Bill Comrie knows all about the positive impacts of sport.
The Edmonton native and founder of The Brick department stores recalls how he became involved in a sports equipment bank in his native city.
“Sports Central was a vision of Tiger Goldstick,” says Comrie, who now calls California home. “Tiger was a retired veteran hockey personality in Edmonton. He wanted to supply sports equipment to kids that couldn’t afford it. Tiger would drive around in parts of the city, spot kids playing hockey or another sport and, if he thought they were short a puck, stick, glove or ball, he would stop his car, go to his trunk and add to their supply.”
Comrie, at that point a successful business figure in Edmonton, quickly became involved in the program, which would be known as The Brick Sports Central. Comrie donated $650,000 over the course of 10 years to the program, which supplies gently used sports equipment to thousands of boys and girls whose families can’t afford the gear themselves.
“The program has impacted the families of Edmonton and northern Alberta substantially.,” he says. “The volunteers give so much back and are rewarded when they see mothers and fathers with tears in their eyes and a smile on their face looking at their son or daughter fully equipped.”
Recently, Sports Central expanded into Calgary, which is home to the latest equipment bank in Alberta. Comrie’s Sports Equipment Bank, located at 3557 52nd St. SE, has been open since August 2014 and has been working with local kids in Calgary who want to hit the ice. The program has started with hockey equipment but the goal is to acquire equipment for various other sports.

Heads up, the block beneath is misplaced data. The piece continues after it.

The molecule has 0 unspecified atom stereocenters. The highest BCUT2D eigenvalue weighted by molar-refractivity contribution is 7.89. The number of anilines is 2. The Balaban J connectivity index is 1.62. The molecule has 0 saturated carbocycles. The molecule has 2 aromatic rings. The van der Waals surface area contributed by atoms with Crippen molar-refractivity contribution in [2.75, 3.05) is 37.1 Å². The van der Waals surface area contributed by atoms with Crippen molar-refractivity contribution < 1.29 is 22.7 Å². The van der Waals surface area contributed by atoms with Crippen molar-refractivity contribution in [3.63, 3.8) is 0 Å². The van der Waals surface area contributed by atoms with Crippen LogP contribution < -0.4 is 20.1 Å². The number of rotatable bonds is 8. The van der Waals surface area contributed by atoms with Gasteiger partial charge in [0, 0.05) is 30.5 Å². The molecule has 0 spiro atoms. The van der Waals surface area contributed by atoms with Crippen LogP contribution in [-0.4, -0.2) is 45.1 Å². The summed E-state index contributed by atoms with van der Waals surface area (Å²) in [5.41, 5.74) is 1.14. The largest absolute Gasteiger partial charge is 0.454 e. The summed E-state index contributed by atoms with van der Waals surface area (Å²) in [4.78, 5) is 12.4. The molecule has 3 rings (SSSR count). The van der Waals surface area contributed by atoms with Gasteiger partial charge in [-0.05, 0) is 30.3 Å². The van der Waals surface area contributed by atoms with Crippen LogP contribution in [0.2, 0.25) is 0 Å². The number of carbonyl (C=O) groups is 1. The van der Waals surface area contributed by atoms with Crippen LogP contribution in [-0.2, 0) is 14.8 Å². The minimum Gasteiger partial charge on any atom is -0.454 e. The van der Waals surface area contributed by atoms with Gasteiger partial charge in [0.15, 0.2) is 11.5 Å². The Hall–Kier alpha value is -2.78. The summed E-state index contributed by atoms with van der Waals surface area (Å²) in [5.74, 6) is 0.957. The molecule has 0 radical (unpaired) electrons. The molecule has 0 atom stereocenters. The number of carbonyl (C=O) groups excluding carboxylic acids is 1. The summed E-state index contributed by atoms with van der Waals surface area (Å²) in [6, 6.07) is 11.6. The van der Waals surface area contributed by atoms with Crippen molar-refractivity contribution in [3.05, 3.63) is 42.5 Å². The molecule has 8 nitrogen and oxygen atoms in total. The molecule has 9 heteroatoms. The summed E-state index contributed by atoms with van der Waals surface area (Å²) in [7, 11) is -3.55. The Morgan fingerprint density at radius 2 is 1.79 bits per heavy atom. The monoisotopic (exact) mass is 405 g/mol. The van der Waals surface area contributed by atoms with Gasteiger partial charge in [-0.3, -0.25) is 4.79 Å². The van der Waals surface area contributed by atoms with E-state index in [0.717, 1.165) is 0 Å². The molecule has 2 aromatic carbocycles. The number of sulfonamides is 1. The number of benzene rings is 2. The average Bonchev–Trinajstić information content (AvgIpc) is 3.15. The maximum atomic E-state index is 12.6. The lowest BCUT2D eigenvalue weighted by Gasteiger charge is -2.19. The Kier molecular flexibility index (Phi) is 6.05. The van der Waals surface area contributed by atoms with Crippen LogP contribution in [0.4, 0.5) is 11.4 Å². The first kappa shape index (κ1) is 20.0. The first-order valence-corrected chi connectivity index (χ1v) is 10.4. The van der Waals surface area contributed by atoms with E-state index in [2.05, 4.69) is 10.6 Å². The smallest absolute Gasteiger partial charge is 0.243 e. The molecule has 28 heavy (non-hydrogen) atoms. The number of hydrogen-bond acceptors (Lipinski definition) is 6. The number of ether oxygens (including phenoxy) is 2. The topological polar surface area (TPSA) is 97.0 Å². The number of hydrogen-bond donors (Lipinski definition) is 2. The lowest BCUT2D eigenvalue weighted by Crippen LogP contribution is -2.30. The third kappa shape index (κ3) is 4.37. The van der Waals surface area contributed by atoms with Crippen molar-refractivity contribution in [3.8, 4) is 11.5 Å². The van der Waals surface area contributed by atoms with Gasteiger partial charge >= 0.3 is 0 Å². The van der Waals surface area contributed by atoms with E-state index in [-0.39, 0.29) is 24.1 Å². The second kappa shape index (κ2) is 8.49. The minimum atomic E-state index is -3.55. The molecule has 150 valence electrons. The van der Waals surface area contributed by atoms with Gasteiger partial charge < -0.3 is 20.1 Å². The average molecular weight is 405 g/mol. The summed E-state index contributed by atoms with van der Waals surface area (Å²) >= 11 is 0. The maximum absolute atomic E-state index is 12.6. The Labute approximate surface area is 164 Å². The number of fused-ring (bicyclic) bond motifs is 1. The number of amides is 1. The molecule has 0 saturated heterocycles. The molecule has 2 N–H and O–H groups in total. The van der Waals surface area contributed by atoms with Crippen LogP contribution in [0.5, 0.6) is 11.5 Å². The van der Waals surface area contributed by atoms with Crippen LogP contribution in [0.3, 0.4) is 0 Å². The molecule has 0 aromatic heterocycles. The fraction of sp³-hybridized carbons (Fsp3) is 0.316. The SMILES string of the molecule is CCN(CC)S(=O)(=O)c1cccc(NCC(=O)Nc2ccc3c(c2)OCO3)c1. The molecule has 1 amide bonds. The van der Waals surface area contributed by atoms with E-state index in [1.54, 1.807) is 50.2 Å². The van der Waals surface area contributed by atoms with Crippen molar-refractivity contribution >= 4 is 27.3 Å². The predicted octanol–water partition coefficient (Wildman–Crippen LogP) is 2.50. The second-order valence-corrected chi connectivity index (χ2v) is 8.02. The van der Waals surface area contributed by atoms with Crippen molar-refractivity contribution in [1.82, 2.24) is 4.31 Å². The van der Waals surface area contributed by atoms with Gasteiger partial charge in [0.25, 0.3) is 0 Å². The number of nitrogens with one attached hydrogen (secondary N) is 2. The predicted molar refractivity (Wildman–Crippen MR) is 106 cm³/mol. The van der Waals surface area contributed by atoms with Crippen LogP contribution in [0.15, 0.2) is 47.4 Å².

So far, more than 350 individual and groups of children in Calgary and area have benefitted from this new initiative.
Comrie has been instrumental in getting the program in Calgary launched. He has committed to donating $500,000 over the next five years to the equipment bank and hopes that additional donors continue to support the program, which Comrie hopes can be expanded to other Canadian cities.
“I grew up with lots of love in my family but we were challenged many times financially,” says Comrie. “At different times, I received hockey equipment at the local rink from the lost and found box. I believe hockey and all team sports teach us so much about life and business. I do not think I would have been able to grow my company without the experiences I had in the locker room and on the ice.”
Comrie is proud of the success of the two equipment banks in Alberta. He says the number of people in Calgary who have come together to get the program off the ground is incredible.
Al Coates, a senior advisor at Hockey Canada, put together a strong board of directors that includes representation from KidSport, Hockey Calgary, the Western Hockey League, Hockey Alberta, Sport Calgary, Hockey Canada and the Hockey Canada Foundation, and Walsh LLP. Further, the Calgary Flames Foundation has helped support the program.
For more information on Calgary’s equipment bank, visit http://www.comriessportsequipmentbank.org People who are interested in donating equipment or funds can contact Russell Gillespie at email@example.com
Parents who would like equipment for their children can contact Russell or connect with KidSport to fill out an application www.kidsport.ca/calgary or 403-202-0251